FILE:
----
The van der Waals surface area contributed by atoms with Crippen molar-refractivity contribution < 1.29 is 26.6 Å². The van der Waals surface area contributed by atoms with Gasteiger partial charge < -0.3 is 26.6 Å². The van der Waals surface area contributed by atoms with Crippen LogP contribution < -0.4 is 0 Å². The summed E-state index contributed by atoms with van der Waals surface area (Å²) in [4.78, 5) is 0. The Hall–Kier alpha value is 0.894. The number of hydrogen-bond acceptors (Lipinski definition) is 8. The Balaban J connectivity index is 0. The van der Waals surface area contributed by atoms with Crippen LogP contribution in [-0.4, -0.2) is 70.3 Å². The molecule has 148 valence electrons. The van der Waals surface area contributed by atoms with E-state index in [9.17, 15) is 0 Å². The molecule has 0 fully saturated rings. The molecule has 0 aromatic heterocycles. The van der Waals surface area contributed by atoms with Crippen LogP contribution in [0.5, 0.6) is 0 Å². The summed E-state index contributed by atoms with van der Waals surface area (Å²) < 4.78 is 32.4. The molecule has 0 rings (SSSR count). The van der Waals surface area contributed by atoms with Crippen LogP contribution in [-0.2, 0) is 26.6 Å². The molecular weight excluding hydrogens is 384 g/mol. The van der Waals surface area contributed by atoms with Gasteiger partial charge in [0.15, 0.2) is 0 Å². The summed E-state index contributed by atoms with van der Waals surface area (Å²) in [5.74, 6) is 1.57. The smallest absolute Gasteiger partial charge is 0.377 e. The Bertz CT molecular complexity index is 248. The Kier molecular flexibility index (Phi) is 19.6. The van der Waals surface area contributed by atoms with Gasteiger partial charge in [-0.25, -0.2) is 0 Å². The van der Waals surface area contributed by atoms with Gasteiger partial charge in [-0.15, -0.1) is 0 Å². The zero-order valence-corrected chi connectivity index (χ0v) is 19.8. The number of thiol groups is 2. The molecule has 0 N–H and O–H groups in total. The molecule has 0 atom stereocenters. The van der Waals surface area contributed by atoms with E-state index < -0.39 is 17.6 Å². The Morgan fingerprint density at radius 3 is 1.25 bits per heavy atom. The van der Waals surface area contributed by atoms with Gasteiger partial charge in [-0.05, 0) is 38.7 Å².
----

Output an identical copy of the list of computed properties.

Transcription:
The van der Waals surface area contributed by atoms with Crippen molar-refractivity contribution < 1.29 is 26.6 Å². The van der Waals surface area contributed by atoms with Gasteiger partial charge < -0.3 is 26.6 Å². The van der Waals surface area contributed by atoms with Crippen LogP contribution < -0.4 is 0 Å². The summed E-state index contributed by atoms with van der Waals surface area (Å²) in [4.78, 5) is 0. The Hall–Kier alpha value is 0.894. The number of hydrogen-bond acceptors (Lipinski definition) is 8. The Balaban J connectivity index is 0. The van der Waals surface area contributed by atoms with Crippen LogP contribution in [-0.4, -0.2) is 70.3 Å². The molecule has 148 valence electrons. The van der Waals surface area contributed by atoms with E-state index in [9.17, 15) is 0 Å². The molecule has 0 fully saturated rings. The molecule has 0 aromatic heterocycles. The van der Waals surface area contributed by atoms with Crippen LogP contribution in [0.5, 0.6) is 0 Å². The summed E-state index contributed by atoms with van der Waals surface area (Å²) < 4.78 is 32.4. The molecule has 0 rings (SSSR count). The van der Waals surface area contributed by atoms with Crippen LogP contribution in [-0.2, 0) is 26.6 Å². The molecular weight excluding hydrogens is 384 g/mol. The van der Waals surface area contributed by atoms with Gasteiger partial charge in [0.15, 0.2) is 0 Å². The summed E-state index contributed by atoms with van der Waals surface area (Å²) in [5.74, 6) is 1.57. The smallest absolute Gasteiger partial charge is 0.377 e. The Bertz CT molecular complexity index is 248. The Kier molecular flexibility index (Phi) is 19.6. The van der Waals surface area contributed by atoms with Gasteiger partial charge in [-0.25, -0.2) is 0 Å². The van der Waals surface area contributed by atoms with Gasteiger partial charge in [-0.15, -0.1) is 0 Å². The zero-order valence-corrected chi connectivity index (χ0v) is 19.8. The number of thiol groups is 2. The molecule has 0 N–H and O–H groups in total. The molecule has 0 atom stereocenters. The van der Waals surface area contributed by atoms with E-state index < -0.39 is 17.6 Å². The Morgan fingerprint density at radius 3 is 1.25 bits per heavy atom. The van der Waals surface area contributed by atoms with Gasteiger partial charge in [-0.05, 0) is 38.7 Å².